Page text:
Kevin hesitated. His wife had admitted to being fatigued. She’d complained of having a splitting headache. She’d vomited. She’d displayed three of the symptoms of the plague that was spreading across the Western Hemisphere. Despite this evidence of her being contaminated, she looked fine now. Indeed, if anything, she radiated good health. “All right,” he agreed, “we’ll take Gordie and Peter to the mall, to trick or treat.”

When they returned to the living room, the televisions set was on again, showing cartoons. Gordie and Peter sat side by side on the carpet, two feet from the screen, captivated by the antics of Tom and Jerry. The kids complained as the face of a local reporter appeared on the screen, replacing the cartoon cat and mouse. “This is Jim Frazier, in the WTLV Newsroom, with breaking news.”
Gordie and Peter continued to voice their protest.

“Quiet,” Kevin ordered his grandsons. “Gramma and I want to hear this.”

The reporter described a state of pandemonium. As he spoke, the camera showed scenes vandals breaking storefront windows, forcing open the front doors of homes and businesses, setting fires, attacking men, women, and children, pulling motorists and passengers from vehicles and assaulting them, physically and sexually. “Chaos,” he said, “reigns in the streets of the city, both here in Las Vegas and across the country. Individuals as well as gangs are roaming the streets, pillaging, burning, raping, and murdering. The police advise all citizens to remain inside their homes. You should lock all windows and doors and stay tuned for further details. We take you now to Doris Martin, who is standing by at City Hall.”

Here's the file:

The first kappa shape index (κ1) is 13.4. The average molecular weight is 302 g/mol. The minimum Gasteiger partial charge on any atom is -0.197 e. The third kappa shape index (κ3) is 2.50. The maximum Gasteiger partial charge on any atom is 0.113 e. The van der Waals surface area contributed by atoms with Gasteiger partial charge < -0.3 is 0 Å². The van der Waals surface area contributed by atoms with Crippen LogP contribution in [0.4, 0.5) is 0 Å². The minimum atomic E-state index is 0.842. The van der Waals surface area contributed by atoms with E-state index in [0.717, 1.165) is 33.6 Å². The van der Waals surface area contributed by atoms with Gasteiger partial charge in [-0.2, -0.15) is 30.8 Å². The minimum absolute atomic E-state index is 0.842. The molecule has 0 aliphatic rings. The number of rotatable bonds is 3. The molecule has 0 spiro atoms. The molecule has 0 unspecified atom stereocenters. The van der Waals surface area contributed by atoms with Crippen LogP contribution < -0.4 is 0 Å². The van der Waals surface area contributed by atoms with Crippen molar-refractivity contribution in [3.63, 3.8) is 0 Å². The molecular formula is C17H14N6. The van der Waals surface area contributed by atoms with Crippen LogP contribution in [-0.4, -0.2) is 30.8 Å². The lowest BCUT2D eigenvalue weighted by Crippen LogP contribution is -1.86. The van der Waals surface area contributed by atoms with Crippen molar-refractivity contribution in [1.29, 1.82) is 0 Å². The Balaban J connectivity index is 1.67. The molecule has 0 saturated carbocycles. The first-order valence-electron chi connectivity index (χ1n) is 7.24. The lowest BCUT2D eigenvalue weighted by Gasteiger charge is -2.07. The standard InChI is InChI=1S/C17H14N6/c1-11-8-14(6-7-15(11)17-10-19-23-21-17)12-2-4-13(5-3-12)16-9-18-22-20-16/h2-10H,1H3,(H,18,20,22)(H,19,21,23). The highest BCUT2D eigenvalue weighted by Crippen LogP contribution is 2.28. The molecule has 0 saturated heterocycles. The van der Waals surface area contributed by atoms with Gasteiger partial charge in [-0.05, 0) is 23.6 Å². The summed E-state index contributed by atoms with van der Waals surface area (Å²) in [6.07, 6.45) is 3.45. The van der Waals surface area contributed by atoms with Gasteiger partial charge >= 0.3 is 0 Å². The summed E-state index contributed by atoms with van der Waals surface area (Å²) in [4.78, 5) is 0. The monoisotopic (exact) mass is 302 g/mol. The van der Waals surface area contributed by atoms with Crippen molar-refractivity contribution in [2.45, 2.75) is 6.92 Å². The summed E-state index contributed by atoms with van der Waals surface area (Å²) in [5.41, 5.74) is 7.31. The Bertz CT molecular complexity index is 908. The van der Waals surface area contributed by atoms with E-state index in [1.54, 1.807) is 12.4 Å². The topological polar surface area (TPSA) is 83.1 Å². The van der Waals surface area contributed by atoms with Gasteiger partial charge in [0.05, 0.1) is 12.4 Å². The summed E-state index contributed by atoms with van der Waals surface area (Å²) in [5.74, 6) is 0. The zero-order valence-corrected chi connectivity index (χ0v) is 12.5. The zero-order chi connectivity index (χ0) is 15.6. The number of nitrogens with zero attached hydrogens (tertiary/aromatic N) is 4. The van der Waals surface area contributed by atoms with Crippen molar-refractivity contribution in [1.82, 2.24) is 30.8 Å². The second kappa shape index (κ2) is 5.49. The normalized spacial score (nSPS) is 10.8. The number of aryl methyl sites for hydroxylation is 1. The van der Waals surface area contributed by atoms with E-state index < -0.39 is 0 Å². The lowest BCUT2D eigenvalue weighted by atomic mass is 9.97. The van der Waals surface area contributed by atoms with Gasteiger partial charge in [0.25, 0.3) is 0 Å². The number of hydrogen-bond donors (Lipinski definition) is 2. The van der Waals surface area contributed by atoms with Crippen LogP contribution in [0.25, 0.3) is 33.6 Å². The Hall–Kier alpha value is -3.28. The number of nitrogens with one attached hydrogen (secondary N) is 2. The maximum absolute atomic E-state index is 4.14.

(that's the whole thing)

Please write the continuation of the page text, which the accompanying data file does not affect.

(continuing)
A grim-faced, auburn-haired woman with dark circles under her eyes, looked into the camera. “Jim, the Mayor has assured us that all precautions are being taken for the public’s safety. All available police officers are out in force.” On the sound track, Kevin heard a siren’s wail. The high-pitched alarm drowned out the reporter’s voice for several, long seconds. “Scientists at the Centers for Disease Control are unable to say whether the recent geomagnetic storms have anything to do with the epidemic raging across the Western Hemisphere or with the violence that has erupted everywhere, from Canada to Argentina.”

The screen died.

“What the hell?” Kevin wondered. He turned from the set. Martha was holding the remote control. 

“Why did you turn off the TV?” he demanded.

“It’s time to take Gordie and Peter to the mall.”